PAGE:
basically titanic prosthetics. Blue is the color that most readily embraces
technology as a way to maximize the body’s potential. One simply needs to pilot
a jaeger to be able to fight the evil monsters at our doorstep!
But what about those monsters?
Through the Breach
thought the wall would work?
The kaiju are genetically altered monsters created by an
alien threat from another dimension. Or something like that? The movie isn’t
very clear where exactly the bad guys are from. But they’re sending the kaiju
over to Earth to wipe us out before they take our planet. Jerks.
Kaiju are essentially all clones, grown and manipulated
by the alien scientists. Each one has specialized weapons for fighting the jaegers,
from acid spit to electromagnetic pulses. I don’t know why they all just don’t
have the EMP capabilities, as that’s the obvious weapon to fight robots. And I
have no clue why Gipsy Danger somehow wasn’t affected by it. The thing still
runs on electricity.
Magic has a
close analogue to this process of monster manufacturing: the Simic Combine. The
Simic are all about genetic manipulation to make creatures cooler and more
useful. Since the aliens in the movie are making the kaiju with the same
ideology and process, it’s safe to label the kaiju as Green/Blue beings. The
aliens themselves probably have a bit of Black in them, what with the whole
global domination thing, but we can consider the kaiju as separate entities for
the purposes of this article.
America’s role in the giant monster movie history is
foundational to the genre. The early days incorporated regular dinosaurs (Green
villains at their core), but King Kong
started pushing such films in more fantastic directions. America also kicked
off the age of atomic monsters, establishing one of the most common archetypes
in the genre. Monster movies are making a comeback today, spearheaded by a handful
of moderately successful American films as well. Green-aligned monsters
fighting technology has been the core of the country’s relationship with
monsters, and I’m sure that theme will be played with for decades to come.
Until next time, planeswalkers, just let them fight.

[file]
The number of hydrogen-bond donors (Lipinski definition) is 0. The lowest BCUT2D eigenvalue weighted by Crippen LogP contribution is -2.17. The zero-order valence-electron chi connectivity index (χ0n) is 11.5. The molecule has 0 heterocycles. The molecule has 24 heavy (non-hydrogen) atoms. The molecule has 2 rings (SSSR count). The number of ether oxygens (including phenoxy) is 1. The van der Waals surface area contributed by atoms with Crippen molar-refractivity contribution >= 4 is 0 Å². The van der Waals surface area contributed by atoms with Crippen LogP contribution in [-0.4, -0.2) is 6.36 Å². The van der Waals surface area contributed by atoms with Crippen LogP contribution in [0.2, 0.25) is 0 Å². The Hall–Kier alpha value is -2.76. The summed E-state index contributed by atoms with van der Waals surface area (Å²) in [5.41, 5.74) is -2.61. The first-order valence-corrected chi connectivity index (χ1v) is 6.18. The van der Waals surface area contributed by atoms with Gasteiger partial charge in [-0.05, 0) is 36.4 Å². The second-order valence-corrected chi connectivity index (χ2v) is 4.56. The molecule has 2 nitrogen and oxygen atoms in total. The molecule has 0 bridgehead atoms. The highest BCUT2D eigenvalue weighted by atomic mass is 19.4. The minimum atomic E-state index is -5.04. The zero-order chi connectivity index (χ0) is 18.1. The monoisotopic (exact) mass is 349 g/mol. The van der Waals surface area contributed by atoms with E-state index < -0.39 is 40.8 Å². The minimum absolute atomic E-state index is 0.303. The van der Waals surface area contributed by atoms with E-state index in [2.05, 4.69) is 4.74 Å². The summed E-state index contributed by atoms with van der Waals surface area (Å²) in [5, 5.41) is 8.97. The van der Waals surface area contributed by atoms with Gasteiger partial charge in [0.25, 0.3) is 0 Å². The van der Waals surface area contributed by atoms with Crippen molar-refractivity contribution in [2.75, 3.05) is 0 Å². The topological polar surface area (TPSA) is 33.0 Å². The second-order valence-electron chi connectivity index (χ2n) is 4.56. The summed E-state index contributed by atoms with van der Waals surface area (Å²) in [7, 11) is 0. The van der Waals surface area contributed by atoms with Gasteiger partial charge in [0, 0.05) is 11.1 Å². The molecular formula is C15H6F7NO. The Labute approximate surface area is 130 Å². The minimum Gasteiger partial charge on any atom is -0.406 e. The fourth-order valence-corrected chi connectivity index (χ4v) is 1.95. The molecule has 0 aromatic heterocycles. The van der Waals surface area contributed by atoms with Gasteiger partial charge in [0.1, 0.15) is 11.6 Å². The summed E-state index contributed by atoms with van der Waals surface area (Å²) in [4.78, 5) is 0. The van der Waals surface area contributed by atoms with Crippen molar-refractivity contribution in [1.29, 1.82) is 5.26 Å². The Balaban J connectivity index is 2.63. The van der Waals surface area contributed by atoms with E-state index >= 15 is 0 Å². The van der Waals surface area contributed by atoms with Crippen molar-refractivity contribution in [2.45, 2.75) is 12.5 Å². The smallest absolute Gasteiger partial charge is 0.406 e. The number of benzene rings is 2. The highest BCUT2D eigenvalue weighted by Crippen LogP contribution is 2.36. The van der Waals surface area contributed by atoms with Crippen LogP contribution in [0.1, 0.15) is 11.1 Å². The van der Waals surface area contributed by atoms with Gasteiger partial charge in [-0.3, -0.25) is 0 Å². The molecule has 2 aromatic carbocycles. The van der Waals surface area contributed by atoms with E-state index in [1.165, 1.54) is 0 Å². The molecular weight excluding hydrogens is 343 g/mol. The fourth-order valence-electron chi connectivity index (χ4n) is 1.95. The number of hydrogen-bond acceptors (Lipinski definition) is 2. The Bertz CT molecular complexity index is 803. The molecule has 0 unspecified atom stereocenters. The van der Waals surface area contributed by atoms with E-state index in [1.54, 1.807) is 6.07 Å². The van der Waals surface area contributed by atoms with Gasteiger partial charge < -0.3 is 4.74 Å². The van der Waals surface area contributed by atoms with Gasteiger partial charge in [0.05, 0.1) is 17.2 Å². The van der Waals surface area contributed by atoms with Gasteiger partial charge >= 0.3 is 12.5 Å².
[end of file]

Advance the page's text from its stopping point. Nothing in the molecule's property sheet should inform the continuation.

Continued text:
“Sometimes I wish that some of the "found footage” films that have been made would be remade into actual well made films. I think there are a few that would end up being better had it not been made in a “found footage” style.“
Do you think modern horror is stupid nowadays? With the whole paranormal activity sequels and? And in recent years, found footages are getting a bad rap of being "cliched" "over the top" and "unnecessary elements" in the plots and characters. I'm not saying this because I absolutely despise horror and I'm not a "squeaky clean" person. But many critics complain about modern horror not being good presently. Just curious since you love horror movies and other movies of the like I suppose... ^ ^;
It isn’t necessarily that modern horror is “stupid”, per se, but that our current social/political and economical climate isn’t conducive to original, inventive, cutting-edge horror.
While horror films are some of the easiest to turn a profit from (much more so than, say, a drama or a romantic comedy), they’re also some of the easiest to fall into creative stagnation. When a particular feature gains popularity, it becomes relentlessly exploited until audiences become sick of it, and move along to the next big thing.
For example, after The Blair Witch Project (1999), “found footage” horror came into style in a big way, even though that particular method of marketing and storytelling had already been done nearly two decades prior with Cannibal Holocaust (1980). What made the template so appealing is that independent filmmakers could shoot a feature on digital without the need for expensive equipment, as it actually benefited the production to look “raw”. Of course, nowadays, the digital medium has garnered more respect, and the technology now boasts crisper imagery than it did back then (films like 28 Days Later (2002) helped to break down the stigma that had been associated with shooting a feature on digital). “Found footage” enjoyed a second renaissance after the success of V/H/S (2012), but what producers and financiers fail to take into account is that a film becomes most successful when it’s bringing something new to the table. With V/H/S, there came the simultaneous familiarity and departure of the VHS format, and it also appealed to the sort of crowd interested in trading “video mixtapes”. Everything “retro” has come into style in a big way in the last few years, and outdated media formats are no exception. However, even this has a shelf life, as V/H/S: Viral (2014)–the third installment in the franchise–has been met with generally negative reviews and overall indifference.